The Hanmoji Handbook: Your Guide to the Chinese Language Through Emoji (Paperback)
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Learn Chinese with a new twist! This full-color illustrated handbook introduces and explains Han characters and idioms through the language of emoji.
Even though their dates of origin are millennia apart, the languages of Chinese and emoji share similarities that the average smartphone user might find surprising. These “hanmoji” parallels offer an exciting new way to learn Chinese—and a fascinating window into the evolution of Chinese Han characters. Packed with fun illustrations and engaging descriptions, The Hanmoji Handbook brings to life the ongoing dialogue between the visual elements of Chinese characters and the language of emoji. At once entertaining and educational, this unique volume holds sure appeal for readers who use emojis, anyone interested in learning Chinese, and those who love quirky, visual gift books.
About the Author
Jennifer 8. Lee is a vice-chair of the Unicode emoji subcommittee and cofounder of Emojination, a grassroots group that advocates for more inclusive and representative emoji. She is also a former New York Times reporter, author of The Fortune Cookie Chronicles, and producer of the documentaries The Search for General Tso and The Emoji Story. Jennifer 8. Lee runs the Plympton literary studio and is from New York City.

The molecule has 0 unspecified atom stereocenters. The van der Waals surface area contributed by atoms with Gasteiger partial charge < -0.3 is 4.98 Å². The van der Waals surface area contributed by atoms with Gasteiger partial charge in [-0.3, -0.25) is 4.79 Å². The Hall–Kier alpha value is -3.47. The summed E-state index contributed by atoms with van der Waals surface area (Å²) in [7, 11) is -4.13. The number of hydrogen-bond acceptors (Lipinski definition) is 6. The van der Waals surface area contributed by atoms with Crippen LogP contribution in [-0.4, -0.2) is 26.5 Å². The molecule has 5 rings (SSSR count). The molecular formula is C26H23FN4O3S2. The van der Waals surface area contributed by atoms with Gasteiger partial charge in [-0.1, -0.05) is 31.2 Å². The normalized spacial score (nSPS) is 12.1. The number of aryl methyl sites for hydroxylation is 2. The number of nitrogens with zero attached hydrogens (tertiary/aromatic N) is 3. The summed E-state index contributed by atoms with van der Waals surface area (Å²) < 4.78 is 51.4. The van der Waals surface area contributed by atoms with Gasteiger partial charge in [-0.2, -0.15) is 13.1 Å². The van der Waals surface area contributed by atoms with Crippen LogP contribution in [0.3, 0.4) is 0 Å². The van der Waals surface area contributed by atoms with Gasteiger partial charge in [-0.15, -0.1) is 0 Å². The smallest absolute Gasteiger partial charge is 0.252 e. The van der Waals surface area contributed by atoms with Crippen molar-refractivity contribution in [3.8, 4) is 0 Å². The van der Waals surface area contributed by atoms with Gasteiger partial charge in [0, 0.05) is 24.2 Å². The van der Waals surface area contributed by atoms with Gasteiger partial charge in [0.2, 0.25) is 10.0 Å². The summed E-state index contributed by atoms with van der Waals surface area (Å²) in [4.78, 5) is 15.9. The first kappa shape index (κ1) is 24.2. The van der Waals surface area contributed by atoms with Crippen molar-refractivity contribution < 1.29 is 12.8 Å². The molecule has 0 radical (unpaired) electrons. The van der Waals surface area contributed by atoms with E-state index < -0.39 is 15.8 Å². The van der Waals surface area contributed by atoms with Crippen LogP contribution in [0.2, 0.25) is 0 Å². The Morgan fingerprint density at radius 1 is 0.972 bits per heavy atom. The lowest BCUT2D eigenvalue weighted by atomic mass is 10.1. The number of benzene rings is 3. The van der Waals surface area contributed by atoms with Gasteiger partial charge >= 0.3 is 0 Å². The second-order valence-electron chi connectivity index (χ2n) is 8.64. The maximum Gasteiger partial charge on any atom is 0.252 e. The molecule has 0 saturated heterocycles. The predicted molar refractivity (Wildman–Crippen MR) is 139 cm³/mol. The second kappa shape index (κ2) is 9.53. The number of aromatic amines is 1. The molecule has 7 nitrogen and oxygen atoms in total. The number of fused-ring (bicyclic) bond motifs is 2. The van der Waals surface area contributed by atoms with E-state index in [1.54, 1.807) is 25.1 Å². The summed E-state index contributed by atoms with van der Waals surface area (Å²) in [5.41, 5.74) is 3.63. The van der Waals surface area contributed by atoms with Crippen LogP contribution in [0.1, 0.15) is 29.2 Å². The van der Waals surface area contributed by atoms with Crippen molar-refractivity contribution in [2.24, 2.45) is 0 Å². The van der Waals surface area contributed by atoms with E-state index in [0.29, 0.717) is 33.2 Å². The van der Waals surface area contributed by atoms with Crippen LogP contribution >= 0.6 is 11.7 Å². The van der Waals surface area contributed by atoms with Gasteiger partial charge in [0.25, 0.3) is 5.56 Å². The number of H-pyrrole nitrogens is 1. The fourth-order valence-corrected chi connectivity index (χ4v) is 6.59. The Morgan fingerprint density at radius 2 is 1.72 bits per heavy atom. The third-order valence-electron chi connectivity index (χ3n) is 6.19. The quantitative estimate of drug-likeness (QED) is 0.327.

An Xiao Mina is a creative strategist, writer, and artist whose work has been featured in the New York Times, the Economist, the Atlantic, and Fast Company. She's worked at the intersection of technology and culture for more than a decade at places like Meedan, Hyperallergic, and Harvard's Berkman Klein Center for Internet and Society. The author of Memes to Movements, she splits her time between New York and California.
Jason Li is an independent designer, artist, and educator. His practice revolves around promulgating bottom-up narratives, exploring networked technology, and helping people live safely on the internet. His works have appeared at the Victoria and Albert Museum, the Asian Art Museum of San Francisco, and on the BBC. He is an editor at Paradise Systems and a member of Zine Coop. He currently lives in Toronto.
Leveraging widely recognizable and pictographic emoticons, this innovative work appeals to humans’ language instinct and innate playfulness. . . Using crisp layouts, thoughtful descriptions and examples, and illustrated charts, this comprehensive primer entertains while explicating a high-context language family. . . Clever, complex, yet concise and fun: This guide promises to engage language learners and curious readers.
—Kirkus Reviews (starred review)